But a lot of software developers find writing code to do it fairly tricky. GPUs perform best when the hundreds of cores are kept busy with thousands or even millions of threads of parallel execution.

Nvidia has given several examples of how tweaking code helped researchers at the University of Groningen, who were trying to understand the origins of the universe, speed up their program by 5.6 times.

Another case involved Global Oil Company which sped up a simulation of petrol reservoirs by three times. 

Qualcomm opts for no four eye tablet

Master Image, which we encountered in Lost Wages only last month, tells TechEye it has a major design win on the books.

Qualcomm is going to show off a glasses free 3D tablet in Barcelona in a week’s time.

The Snapdragon Tablet 3D edition will be on Qualcomm’s stand next week. The design uses Master Image’s 3D Cell Matrix Parallax Barrier Technology.

You can read more about it on the Master Image site, which is here. We are so looking forward to SnowBIT! Senior VP Roy Taylor told us at CES that we guys in the UK would be able to buy stuff using its technology in Autumn, or Fall as we call it.

From NFC to artificial brains: Future Horizons' future of chips

As well as looking at the state of the chip industry, IFS2012 saw Future Horizons give some predictions into the application of semiconductors over the coming years.

Starting with what the coming year is likely to have in store, CTO Mike Bryant gave his predictions stretching out into the almost unknown, twenty-odd years hence.

It is expected that Apple will finally get to stick some NFC chips into the iPhoneSamsung is also expected to push the technology this year, according to some IFS attendees.

As expected, Ultrabooks will pervade into mainstream consciousness, though, as Bryant points out, most will want until a generation running on Windows 8 appears later in the year before splashing out.  Windows on ARM is not expected to have much effect, though we imagine will grab headlines when released.

The TV market will carry on pushing 3D and, following the CES show-stealing, smart TVs will see a boost. Whether manufacturers will be able to meet the struggle for profits this year is another question though.  Apple TV rumours were also fuelled, adding to expectations that even larger needless shiny rectangles will make it into our lives by the end of the year.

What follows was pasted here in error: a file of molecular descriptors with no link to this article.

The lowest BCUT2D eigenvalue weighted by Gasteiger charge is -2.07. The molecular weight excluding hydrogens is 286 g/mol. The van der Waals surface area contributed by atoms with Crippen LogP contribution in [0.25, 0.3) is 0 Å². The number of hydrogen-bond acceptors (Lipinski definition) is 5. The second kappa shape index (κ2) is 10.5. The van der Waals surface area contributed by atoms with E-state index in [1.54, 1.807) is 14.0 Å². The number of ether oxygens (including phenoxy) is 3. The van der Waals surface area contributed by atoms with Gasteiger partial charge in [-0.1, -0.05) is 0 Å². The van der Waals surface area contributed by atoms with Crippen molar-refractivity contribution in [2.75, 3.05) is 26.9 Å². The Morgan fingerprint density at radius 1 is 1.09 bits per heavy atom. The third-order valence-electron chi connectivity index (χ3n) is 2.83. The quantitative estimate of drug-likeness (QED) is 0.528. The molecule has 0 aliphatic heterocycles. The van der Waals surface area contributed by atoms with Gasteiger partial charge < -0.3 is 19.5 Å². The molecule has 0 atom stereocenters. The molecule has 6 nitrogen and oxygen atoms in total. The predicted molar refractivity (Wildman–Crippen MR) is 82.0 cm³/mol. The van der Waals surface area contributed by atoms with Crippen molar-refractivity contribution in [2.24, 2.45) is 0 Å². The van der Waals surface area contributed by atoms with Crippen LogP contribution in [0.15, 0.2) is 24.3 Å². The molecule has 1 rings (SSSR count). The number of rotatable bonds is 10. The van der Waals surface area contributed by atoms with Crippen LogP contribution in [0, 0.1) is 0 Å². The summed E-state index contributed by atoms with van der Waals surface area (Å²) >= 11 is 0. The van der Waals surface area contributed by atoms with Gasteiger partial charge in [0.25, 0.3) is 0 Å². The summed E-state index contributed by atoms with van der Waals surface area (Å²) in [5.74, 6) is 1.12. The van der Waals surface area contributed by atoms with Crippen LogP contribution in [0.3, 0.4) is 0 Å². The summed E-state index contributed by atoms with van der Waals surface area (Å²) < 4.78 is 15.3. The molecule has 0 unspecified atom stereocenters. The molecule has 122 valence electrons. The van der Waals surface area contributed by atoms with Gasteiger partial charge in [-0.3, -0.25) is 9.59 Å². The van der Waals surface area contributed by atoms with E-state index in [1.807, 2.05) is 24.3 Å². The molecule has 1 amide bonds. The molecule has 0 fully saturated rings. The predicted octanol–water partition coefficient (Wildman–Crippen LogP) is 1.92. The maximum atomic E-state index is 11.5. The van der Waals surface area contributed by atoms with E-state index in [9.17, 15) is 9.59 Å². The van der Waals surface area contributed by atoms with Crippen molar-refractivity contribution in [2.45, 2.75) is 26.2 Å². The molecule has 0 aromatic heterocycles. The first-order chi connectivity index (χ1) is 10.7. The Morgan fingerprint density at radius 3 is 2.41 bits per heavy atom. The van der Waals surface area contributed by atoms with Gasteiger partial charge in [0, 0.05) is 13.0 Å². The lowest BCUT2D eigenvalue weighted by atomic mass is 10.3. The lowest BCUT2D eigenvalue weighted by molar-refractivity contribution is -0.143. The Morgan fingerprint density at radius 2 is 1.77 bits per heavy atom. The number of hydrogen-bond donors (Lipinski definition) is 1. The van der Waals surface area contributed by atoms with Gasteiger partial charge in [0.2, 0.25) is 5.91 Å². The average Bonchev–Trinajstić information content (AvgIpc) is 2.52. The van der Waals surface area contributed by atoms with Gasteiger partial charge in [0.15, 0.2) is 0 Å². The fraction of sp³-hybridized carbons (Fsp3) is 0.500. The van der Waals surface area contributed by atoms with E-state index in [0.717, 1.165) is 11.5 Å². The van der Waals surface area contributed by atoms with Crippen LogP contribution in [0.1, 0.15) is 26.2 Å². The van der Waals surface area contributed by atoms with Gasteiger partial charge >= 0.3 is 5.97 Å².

Just as TechEye has been saying semiconductors will also make an assault on classrooms, with government backing products such as the RaspberryPi to promote computing and programming for a new generation.

Longer term, Bryant gave his predictions on the further evolution of the semi industry, with Intel leading the way with 15nm Trigate development, and larger production beginning possibly the year after.  450mm wafers will begin testing at its Albany site, with low scale production the following year.

Meanwhile TSMC and GloFo will fire up 20nm planar chip development, though whether more advanced process difficulties will be seen is unknown.

ARM’s global takeover, according to its bosses at least, will also begin with the big.LITTLE concept appearing  in its A15/A7 chip combination.

4G should finally arrive in the airwaves of Blighty in 2013 too, some years after others got their hands on it. Though it could be a while still before many people actually get to use it.

2014 should see some exciting developments with production of memristor technology, while 2015 could bring about Intel fiddling around with 11nm process Trigate chips.

By 2016 the LED lighting market should finally move into people’s lives, overcoming current cost issues with larger production levels cutting price, leading to a $30 billion industry by the end of the decade.   Work into self-powering devices should become mainstream this year too, beginning to open up the almost frightening possibilities of the Internet of Things.

Jumping to 2018 Intel will be producing 11nm chips in large scale as Moore’s Law begins to hit a slowdown to a three year cycle. Large scale 15nm production on 450mm wafers should see massive amounts of chips churned aiding to the ubiquity of semiconductors in our lives.

By this point it is entirely possible, Bryant says, that graphene circuits could be rivalling silicon with large scale production of chips based on the material.

Towards the end of the decade 5nm process devices could be demonstrated, with a convergence of memory and logic technologies allowing for the development of artificial brains.

From here on out the roadmap blurs into science fiction, but in the next ten to fifteen years work into 3nm processes should push Moore’s Law to its absolute limits, while we could finally be buying examples of the next step: quantum computing.

Implantable mobile phones will mean that it is truly impossible to be uncontactable, 24/7 telehealth monitoring could allow people to put their life in the hands of NHS IT staff, and quasi-intelligent robots will FINALLY begin to become available.

As for hoverboards though, it appears we will have to wait for IFS2013 at least before we find out.